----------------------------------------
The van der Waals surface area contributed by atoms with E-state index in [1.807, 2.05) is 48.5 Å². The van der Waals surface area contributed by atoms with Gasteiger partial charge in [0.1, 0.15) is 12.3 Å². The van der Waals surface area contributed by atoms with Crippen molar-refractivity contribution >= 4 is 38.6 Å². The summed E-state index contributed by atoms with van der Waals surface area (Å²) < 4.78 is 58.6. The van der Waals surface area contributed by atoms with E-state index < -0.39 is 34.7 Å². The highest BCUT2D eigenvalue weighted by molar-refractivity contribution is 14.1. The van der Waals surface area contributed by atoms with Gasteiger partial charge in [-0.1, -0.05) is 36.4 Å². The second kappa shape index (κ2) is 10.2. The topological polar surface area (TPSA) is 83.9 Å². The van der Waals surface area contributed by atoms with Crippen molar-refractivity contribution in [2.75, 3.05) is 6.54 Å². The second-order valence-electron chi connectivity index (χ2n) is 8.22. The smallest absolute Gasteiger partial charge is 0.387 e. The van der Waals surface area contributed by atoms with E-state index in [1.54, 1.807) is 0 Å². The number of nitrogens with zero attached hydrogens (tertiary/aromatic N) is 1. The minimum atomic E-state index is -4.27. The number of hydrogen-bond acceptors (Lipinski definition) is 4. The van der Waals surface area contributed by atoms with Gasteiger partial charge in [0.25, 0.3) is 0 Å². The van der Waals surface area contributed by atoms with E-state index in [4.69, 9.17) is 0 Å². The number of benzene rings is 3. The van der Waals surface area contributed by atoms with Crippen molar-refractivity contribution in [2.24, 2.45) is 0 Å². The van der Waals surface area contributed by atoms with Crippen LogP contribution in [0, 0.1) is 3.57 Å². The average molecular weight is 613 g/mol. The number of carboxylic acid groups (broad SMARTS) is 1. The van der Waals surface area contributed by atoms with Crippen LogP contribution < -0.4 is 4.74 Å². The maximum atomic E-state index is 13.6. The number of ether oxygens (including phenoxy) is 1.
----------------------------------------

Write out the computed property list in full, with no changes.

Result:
The van der Waals surface area contributed by atoms with E-state index in [1.807, 2.05) is 48.5 Å². The van der Waals surface area contributed by atoms with Gasteiger partial charge in [0.1, 0.15) is 12.3 Å². The van der Waals surface area contributed by atoms with Crippen molar-refractivity contribution >= 4 is 38.6 Å². The summed E-state index contributed by atoms with van der Waals surface area (Å²) < 4.78 is 58.6. The van der Waals surface area contributed by atoms with E-state index < -0.39 is 34.7 Å². The highest BCUT2D eigenvalue weighted by molar-refractivity contribution is 14.1. The van der Waals surface area contributed by atoms with Gasteiger partial charge in [-0.1, -0.05) is 36.4 Å². The second kappa shape index (κ2) is 10.2. The topological polar surface area (TPSA) is 83.9 Å². The van der Waals surface area contributed by atoms with Crippen molar-refractivity contribution in [2.75, 3.05) is 6.54 Å². The second-order valence-electron chi connectivity index (χ2n) is 8.22. The smallest absolute Gasteiger partial charge is 0.387 e. The van der Waals surface area contributed by atoms with E-state index in [1.54, 1.807) is 0 Å². The number of nitrogens with zero attached hydrogens (tertiary/aromatic N) is 1. The minimum atomic E-state index is -4.27. The number of hydrogen-bond acceptors (Lipinski definition) is 4. The van der Waals surface area contributed by atoms with Gasteiger partial charge in [0.25, 0.3) is 0 Å². The van der Waals surface area contributed by atoms with E-state index in [4.69, 9.17) is 0 Å². The number of benzene rings is 3. The van der Waals surface area contributed by atoms with Crippen molar-refractivity contribution in [2.24, 2.45) is 0 Å². The van der Waals surface area contributed by atoms with Crippen LogP contribution in [0, 0.1) is 3.57 Å². The average molecular weight is 613 g/mol. The number of carboxylic acid groups (broad SMARTS) is 1. The van der Waals surface area contributed by atoms with Crippen LogP contribution < -0.4 is 4.74 Å². The maximum atomic E-state index is 13.6. The number of ether oxygens (including phenoxy) is 1.